THE SHOW "Treme"
WHEN | WHERE Final season begins Sunday at 9 p.m. on HBO
WHAT IT'S ABOUT A little more than three years after Hurricane Katrina, Barack Obama is about to be elected president, and some optimism finally arrives in still largely black and largely battered New Orleans. Some people want to get back to normal, others -- like Nelson Hidalgo (Jon Seda) -- are figuring out how to rebuild and make a profit. Albert "Big Chief" Lambreaux (Clarke Peters) is skeptical Obama's election will make any difference; Davis McAlary (Steve Zahn) is still spinning records; Antoine Batiste (Wendell Pierce) has a job teaching music to underprivileged kids.
MY SAY Full of intriguing characters, fine actors, music and Big Easy "atmosphere," "Treme" -- it's pronounced "TreMAY," by the way -- never caught on, and now seems as good a time as any to ask why. Blame the name, maybe -- I actually heard someone refer to the show as "TrEEM" on radio recently. Or blame the characters: Nuanced, neurotic and (often) angry, they seem to be going no place in a hurry.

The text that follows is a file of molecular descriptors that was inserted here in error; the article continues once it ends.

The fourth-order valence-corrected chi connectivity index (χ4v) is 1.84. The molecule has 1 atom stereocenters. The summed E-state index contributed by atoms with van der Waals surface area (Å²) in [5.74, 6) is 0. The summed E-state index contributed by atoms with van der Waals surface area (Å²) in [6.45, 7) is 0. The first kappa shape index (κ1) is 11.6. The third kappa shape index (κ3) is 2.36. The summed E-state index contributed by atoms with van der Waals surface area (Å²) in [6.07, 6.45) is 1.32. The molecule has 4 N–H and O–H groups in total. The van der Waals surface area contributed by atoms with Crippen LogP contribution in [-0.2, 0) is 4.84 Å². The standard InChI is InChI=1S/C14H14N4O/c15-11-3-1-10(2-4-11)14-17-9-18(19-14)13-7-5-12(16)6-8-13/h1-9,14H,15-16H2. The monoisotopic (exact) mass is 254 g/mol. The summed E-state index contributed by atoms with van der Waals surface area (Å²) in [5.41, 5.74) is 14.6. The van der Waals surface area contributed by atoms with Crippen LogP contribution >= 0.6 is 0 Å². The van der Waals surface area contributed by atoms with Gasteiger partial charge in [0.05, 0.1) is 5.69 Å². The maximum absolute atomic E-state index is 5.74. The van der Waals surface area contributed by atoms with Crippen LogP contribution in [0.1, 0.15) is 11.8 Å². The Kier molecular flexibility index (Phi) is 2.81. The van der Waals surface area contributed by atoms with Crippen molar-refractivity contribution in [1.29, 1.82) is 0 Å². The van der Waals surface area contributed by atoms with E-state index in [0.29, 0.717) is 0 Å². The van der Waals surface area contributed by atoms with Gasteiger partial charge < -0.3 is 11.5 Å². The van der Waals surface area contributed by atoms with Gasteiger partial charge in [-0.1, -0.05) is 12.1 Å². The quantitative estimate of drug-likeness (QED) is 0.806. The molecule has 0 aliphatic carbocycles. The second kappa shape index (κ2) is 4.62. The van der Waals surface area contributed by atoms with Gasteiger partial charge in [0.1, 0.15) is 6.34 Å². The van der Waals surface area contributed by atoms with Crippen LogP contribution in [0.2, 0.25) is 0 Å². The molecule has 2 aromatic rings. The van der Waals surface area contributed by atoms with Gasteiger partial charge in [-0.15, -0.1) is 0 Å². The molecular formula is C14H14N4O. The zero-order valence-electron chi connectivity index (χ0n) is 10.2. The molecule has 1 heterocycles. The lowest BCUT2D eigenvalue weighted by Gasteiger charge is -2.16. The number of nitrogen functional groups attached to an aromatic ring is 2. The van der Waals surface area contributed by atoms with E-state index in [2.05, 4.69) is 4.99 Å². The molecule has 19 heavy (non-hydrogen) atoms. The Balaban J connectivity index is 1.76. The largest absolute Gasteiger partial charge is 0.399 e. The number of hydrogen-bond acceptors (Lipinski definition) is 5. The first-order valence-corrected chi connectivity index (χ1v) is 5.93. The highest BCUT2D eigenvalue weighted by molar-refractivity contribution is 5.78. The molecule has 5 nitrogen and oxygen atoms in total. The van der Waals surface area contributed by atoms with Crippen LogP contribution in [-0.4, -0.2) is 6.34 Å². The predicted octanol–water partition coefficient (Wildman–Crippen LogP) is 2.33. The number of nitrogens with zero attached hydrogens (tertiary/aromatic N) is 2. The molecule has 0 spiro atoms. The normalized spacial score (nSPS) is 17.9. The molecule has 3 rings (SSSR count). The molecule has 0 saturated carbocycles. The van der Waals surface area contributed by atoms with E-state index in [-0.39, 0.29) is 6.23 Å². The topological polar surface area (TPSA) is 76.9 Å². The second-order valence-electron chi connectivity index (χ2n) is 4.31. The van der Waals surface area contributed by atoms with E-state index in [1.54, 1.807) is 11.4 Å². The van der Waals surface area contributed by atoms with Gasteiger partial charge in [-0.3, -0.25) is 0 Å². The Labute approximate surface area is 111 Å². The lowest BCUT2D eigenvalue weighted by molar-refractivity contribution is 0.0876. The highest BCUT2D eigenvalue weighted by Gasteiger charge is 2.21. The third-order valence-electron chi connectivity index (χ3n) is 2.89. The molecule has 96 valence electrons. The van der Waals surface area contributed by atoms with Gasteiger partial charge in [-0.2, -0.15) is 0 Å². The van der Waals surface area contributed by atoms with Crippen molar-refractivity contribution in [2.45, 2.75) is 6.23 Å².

That's actually part of a core "Treme" theme, stated as: How can a classic American city retain its soul after nearly being wiped off the face of the planet? (At least one answer -- with people like this.) Or maybe just blame the creators, David Simon and Eric Overmyer, who are keenly interested in the idea of what makes a "place" a "place" and how self-identity -- particularity cherished self-identify -- is assaulted by the axis of politics and money.
This is another way of saying they're less interested in "plot," more in theories of socioeconomics. "Treme" will one day be appreciated by someone for its many virtues, though probably as a show to binge on. The series' virtues do, in fact, materialize after long immersion. But for now, only five episodes are left.
BOTTOM LINE Still good, still not for everyone, and almost gone for good.